Just a year after being made city photographer, Goss’s department had expanded to include a small staff and a dedicated office. “He has a little department of his own on the top floor of the City Hall,” wrote the the Star in 1912, “with two assistants, a fairly good equipment, a couple rooms, a pair of cameras, and a host of lenses which make photography comparatively easy.”
Each negative created by the Civic Photography Department was carefully labelled and filed away for future reference. “Just as every dog has his day, every one of these pictures is liable to be needed at any moment,” the Star wrote. “Few people imagine what an important cog in the civic machine this photography department has become.”
Goss’ work was varied and occasionally dangerous, taking him high above the ground on plank scaffolds or deep underground. “Mr. Goss has on occasion been forced into some peculiar locations to get desired views,” wrote the Star. “For instance, when he has to take a flash-light picture inside a 3-foot sewer. That’s like getting under a bed to take a photograph.”
Apart from his pictures of the Ward, Goss is best known for his pictures of the Prince Edward Viaduct’s construction, which wrapped up in 1918. It was the first substantial bridge to link central Toronto with its newly-annexed eastern suburbs. The finished structure, 108,000 tons of steel and concrete, carried automobile, streetcar, and pedestrian traffic high above the Don River. Goss’s pictures of the viaduct encapsulate the entire project, ending with the completed structure and beginning with the land survey photographs of the valley slopes prior to the first turning of soil. Even in these utilitarian exposures, his skill as a photographer is clearly evident. Workers hold numbered survey markers at the center of skillfully composed landscape scenes. Author Michael Ondaatje drew inspiration and a vast amount of historical detail from Goss’s viaduct photographs in his 1987 novel, In the Skin of a Lion. Goss even makes a cameo in the book, emerging from a water tunnel under construction beneath the Toronto Harbor.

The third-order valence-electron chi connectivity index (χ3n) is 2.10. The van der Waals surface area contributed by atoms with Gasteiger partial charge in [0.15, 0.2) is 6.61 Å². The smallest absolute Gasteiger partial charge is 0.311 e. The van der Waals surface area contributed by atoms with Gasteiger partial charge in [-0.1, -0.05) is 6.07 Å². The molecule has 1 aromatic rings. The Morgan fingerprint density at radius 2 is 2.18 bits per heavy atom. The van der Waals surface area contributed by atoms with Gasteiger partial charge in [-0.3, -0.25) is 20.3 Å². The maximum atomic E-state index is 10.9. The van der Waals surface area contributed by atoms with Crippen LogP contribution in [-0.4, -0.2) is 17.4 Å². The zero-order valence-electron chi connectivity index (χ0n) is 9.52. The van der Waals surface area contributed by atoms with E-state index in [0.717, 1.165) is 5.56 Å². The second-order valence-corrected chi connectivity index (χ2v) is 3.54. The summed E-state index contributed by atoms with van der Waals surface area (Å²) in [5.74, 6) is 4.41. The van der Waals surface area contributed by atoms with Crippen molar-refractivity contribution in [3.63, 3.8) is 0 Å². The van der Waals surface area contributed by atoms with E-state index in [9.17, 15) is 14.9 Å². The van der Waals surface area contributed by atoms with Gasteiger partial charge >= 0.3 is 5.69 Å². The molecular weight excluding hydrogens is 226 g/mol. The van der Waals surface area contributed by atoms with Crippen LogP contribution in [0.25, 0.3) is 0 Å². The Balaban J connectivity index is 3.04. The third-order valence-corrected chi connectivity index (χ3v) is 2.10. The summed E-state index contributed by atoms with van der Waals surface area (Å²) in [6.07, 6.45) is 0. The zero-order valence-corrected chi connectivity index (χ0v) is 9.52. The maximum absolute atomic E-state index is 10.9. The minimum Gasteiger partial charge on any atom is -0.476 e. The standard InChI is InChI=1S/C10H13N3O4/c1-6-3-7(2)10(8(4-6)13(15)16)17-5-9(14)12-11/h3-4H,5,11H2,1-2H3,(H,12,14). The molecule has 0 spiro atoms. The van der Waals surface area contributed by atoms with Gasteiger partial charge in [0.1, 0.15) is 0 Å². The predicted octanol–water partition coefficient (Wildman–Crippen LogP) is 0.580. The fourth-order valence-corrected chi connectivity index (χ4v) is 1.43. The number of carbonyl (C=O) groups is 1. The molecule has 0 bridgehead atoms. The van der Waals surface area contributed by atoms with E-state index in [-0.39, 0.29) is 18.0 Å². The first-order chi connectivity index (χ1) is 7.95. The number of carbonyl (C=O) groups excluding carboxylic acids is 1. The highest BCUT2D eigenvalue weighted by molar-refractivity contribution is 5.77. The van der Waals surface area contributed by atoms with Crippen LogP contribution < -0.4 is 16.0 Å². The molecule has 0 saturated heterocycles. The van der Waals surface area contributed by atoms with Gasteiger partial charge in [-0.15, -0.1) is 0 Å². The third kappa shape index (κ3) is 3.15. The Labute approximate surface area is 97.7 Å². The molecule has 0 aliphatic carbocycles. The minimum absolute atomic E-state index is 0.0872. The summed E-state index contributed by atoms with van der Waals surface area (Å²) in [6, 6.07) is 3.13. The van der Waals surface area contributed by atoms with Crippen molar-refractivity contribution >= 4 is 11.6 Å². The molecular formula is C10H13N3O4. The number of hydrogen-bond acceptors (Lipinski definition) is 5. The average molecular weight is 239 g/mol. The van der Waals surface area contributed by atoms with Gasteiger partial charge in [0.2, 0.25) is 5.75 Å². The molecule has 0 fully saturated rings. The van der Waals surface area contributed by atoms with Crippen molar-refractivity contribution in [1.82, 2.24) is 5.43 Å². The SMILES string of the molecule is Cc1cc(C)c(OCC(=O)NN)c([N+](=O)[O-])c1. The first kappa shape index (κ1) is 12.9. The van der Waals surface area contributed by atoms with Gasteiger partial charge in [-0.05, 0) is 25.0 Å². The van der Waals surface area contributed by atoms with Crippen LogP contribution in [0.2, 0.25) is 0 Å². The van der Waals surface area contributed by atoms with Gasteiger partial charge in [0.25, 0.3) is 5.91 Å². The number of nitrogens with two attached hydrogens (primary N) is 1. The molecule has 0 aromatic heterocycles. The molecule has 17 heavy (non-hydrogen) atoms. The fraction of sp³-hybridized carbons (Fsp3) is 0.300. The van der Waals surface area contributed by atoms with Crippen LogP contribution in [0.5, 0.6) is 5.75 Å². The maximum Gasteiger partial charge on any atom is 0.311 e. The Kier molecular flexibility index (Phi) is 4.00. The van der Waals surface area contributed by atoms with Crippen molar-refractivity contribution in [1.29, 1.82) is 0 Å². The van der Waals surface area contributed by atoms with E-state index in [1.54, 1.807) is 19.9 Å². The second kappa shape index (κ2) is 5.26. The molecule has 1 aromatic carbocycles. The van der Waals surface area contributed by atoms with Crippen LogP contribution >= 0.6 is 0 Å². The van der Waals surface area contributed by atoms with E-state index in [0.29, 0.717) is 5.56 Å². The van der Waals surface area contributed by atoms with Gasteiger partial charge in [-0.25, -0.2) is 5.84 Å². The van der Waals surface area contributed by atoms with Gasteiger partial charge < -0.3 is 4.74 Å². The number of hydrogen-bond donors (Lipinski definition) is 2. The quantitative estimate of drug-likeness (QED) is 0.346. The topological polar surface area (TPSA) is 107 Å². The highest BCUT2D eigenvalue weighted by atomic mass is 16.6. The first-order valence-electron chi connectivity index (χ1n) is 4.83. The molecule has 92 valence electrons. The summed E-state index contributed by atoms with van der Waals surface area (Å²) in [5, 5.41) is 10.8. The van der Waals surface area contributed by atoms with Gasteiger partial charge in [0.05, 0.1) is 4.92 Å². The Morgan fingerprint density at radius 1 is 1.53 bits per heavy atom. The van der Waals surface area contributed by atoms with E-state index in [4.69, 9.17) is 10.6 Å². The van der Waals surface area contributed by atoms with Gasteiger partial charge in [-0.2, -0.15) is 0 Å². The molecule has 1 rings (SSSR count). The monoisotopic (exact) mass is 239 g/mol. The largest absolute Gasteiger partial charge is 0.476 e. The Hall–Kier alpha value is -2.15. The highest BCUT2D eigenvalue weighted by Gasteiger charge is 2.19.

Though the bulk of his output was part of the official business of the City of Toronto, Goss was recognized as a skilled landscape photographer. He was an associate and contemporary of the Group of Seven artists and was responsible for one of the best known photographs of the group, taken at the Arts and Letters Club of Toronto in 1920. He was even called upon to judge the 1926 “Miss Toronto” beauty contest with the renowned sculptor, Frances Loring.
Goss was the city’s official photographer until he died in 1940 at the age of 59. The office was then reorganized (and reduced) and the role became “photographer and blue printer.”
In his career, Goss took more than 35,000 photographs, many of them now carefully preserved at the City of Toronto Archives as a vital document of Toronto’s formative years. Had he lived a longer life, he could have witnessed the post-war boom that turned Toronto into a sprawling metropolis with endless suburbs and a downtown filled with glass-and-steel skyscrapers. No doubt he would have been fascinated.